Dejan Kovacevic, a columnist for the Pittsburgh Tribune-Review, put out an article last week calling for Penn State to receive the so-called “Death Penalty” for the institution’s role in enabling Jerry Sandusky’s crimes against children. It’s quite a good article, full of principle and moral outrage at the culture of putting football above all else that allowed this scandal to occur and may allow Penn State to escape with a relatively light punishment. But I think there’s a stronger argument out there for shutting down Penn State’s football program, one that Kovacevic only alluded to.
(Note: my contrarian side wants to point out that principled positions of moral outrage are extremely easy to take when the target is a child rapist; that it should take more than a principled expression of moral outrage for an article to be considered laudable; and that this article and its argument may very well fall into that category of principled expressions of moral outrage that exist only to one-up other principled expressions of moral outrage,which is not a very laudable endeavor at all. Needless to say, I told my contrarian side to shut the fuck up.)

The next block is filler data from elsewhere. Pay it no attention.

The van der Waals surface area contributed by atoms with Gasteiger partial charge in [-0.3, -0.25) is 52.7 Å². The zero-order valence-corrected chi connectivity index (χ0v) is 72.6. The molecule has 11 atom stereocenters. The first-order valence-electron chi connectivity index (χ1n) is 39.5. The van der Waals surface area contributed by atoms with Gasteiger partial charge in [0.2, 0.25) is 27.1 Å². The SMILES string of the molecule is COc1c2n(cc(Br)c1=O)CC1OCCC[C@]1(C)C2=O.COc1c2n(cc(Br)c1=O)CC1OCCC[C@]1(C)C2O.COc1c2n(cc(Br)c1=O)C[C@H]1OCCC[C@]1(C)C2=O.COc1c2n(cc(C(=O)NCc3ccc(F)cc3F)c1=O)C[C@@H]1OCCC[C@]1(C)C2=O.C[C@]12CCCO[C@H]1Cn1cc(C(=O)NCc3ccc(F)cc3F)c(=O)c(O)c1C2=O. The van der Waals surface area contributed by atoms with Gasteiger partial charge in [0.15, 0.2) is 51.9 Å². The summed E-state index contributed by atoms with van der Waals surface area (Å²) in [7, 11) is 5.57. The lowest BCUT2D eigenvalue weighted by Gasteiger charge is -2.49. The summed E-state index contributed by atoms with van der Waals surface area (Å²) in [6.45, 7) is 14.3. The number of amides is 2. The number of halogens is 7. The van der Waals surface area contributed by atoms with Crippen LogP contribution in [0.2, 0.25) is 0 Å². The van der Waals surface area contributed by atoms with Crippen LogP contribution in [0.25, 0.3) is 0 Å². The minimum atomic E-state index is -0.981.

I first heard this argument a few weeks ago while checking out the twitter account of a high school kicking prospect who had recently been offered a scholarship by the University of Michigan, which I lustily root for. (Side note: some people might note a conflict of interest in a Michigan fan arguing for the death penalty for Penn State, a fellow perennial Big Ten football power with whom Michigan regularly competes for top recruits. To those people I say, once again, “shut the fuck up.”) The kicker, whose name and twitter handle have been lost to the dark recesses of my memory, said something to the effect of, “SMU got the death penalty for paying players; if Penn State doesn’t get the death penalty for covering up rape, NCAA loses all credibility.” He is exactly right.